Can I list this as an award / honor on my college applications?

You shouldn’t. Colleges are not impressed with “awards” you have bought yourself.

Colleges want to see what you have DONE. If you have earned recognition for doing something, it is worth noting on your applications. But Who’s Who or NSHSS don’t ask you to DO anything other than pay for the privilege.

But what about the benefits they mention?

If you are looking for scholarships, conferences, discounts from business partners, or any of the other benefits, you can get them elsewhere. Search for scholarships online that don’t require a $75 membership fee to apply. (In fact, one sure sign of a scholarship scam is asking for money in order to apply.) There are dozens of youth conferences to help motivate, inspire, and challenge students in a variety of fields. And your local health club or Costco will have business partners willing to offer you discounts.

How to spot scams targeting teens and their families.

Next time you get an email or letter in the mail announcing an “opportunity,” here are a few ways to spot the scam:

  • If it is an honor or award, has my child done something specific to earn this honor? (writing a winning essay, competing in a national event, completing the requirements for an organizational award, etc.)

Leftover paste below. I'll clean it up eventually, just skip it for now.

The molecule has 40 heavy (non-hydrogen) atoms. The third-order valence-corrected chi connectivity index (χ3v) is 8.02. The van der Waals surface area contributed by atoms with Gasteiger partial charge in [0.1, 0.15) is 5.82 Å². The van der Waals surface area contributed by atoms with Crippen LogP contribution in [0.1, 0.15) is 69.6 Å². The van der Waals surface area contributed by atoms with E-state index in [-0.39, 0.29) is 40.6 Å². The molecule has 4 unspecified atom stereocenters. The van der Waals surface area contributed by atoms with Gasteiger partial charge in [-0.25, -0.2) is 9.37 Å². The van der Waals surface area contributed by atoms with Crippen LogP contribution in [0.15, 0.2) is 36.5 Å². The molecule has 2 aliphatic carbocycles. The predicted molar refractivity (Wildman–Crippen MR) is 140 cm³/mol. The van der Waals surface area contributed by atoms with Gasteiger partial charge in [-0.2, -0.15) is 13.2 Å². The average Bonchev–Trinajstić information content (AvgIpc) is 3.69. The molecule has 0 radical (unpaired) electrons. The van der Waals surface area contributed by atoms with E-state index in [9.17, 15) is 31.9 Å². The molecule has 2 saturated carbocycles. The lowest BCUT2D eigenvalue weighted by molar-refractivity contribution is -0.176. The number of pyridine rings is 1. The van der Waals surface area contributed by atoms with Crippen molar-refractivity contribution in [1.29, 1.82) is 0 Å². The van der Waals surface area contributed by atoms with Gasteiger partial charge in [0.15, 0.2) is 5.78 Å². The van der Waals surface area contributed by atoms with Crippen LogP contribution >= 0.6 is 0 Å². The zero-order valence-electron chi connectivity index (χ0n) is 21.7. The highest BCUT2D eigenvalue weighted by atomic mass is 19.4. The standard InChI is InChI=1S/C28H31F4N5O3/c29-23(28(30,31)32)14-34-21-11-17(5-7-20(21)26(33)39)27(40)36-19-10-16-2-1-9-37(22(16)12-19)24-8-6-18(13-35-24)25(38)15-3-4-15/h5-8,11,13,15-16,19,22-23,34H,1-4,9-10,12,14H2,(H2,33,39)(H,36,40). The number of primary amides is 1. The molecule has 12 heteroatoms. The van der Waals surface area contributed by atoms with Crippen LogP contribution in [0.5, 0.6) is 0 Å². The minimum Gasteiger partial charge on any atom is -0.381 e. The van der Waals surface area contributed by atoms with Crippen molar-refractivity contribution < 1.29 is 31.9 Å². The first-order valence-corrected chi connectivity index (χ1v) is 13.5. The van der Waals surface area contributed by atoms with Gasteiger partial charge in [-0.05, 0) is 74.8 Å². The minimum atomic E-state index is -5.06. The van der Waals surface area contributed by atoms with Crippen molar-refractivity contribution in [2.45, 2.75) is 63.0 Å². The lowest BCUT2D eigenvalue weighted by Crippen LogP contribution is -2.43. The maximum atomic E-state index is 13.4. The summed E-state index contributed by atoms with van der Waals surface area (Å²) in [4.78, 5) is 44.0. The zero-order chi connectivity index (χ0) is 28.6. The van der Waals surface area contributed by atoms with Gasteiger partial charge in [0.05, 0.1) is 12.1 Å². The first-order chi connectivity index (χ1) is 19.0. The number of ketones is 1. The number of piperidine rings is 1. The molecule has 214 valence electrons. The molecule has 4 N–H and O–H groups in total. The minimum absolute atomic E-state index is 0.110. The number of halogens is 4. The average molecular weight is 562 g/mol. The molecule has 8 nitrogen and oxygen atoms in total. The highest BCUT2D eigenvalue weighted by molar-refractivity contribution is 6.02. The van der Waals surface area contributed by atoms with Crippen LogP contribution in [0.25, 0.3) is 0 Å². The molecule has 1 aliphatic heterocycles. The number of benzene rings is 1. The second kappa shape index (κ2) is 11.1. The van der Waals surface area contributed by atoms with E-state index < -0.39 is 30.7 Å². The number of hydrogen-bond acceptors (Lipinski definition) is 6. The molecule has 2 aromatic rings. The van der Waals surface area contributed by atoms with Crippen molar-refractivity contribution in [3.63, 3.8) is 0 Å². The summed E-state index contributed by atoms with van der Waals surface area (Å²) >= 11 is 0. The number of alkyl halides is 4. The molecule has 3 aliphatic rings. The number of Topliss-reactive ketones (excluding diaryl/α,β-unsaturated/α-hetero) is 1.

• Have other neighbors or friends received the same communication? It can’t be exclusive or prestigious if a majority of students receive it.
  • Is payment required? You should NEVER have to pay to apply for or receive a scholarship. Membership in some national organizations may involve a registration fee, but most have a local chapter representative who you can ask (i.e. the debate coach who represents your chapter of the National Speech & Debate Association or the NHS sponsor who represents your chapter of the National Honor Society.)
  • Is this a recognized organization? It can be hard to keep up, so when in doubt, check the National Association of Secondary Principals’ list of activities and contests that offer actual academic value. These programs have to demonstrate some benefit to participating students.
  • Are you considering it solely to “look good to colleges”? There is no silver bullet for admission—no single activity, club, or award that will help you get in. Students should pursue interests and talents. This may be the most genuine way to avoid scams.


So you can throw the NSHSS letter in the trash. You aren’t missing a thing.

Colleges are not impressed. In fact, listing one of these “buy your own award” items on a college application or resume may backfire. Instead of looking accomplished, you look like the fool who got scammed into thinking this marketing ploy was a real achievement.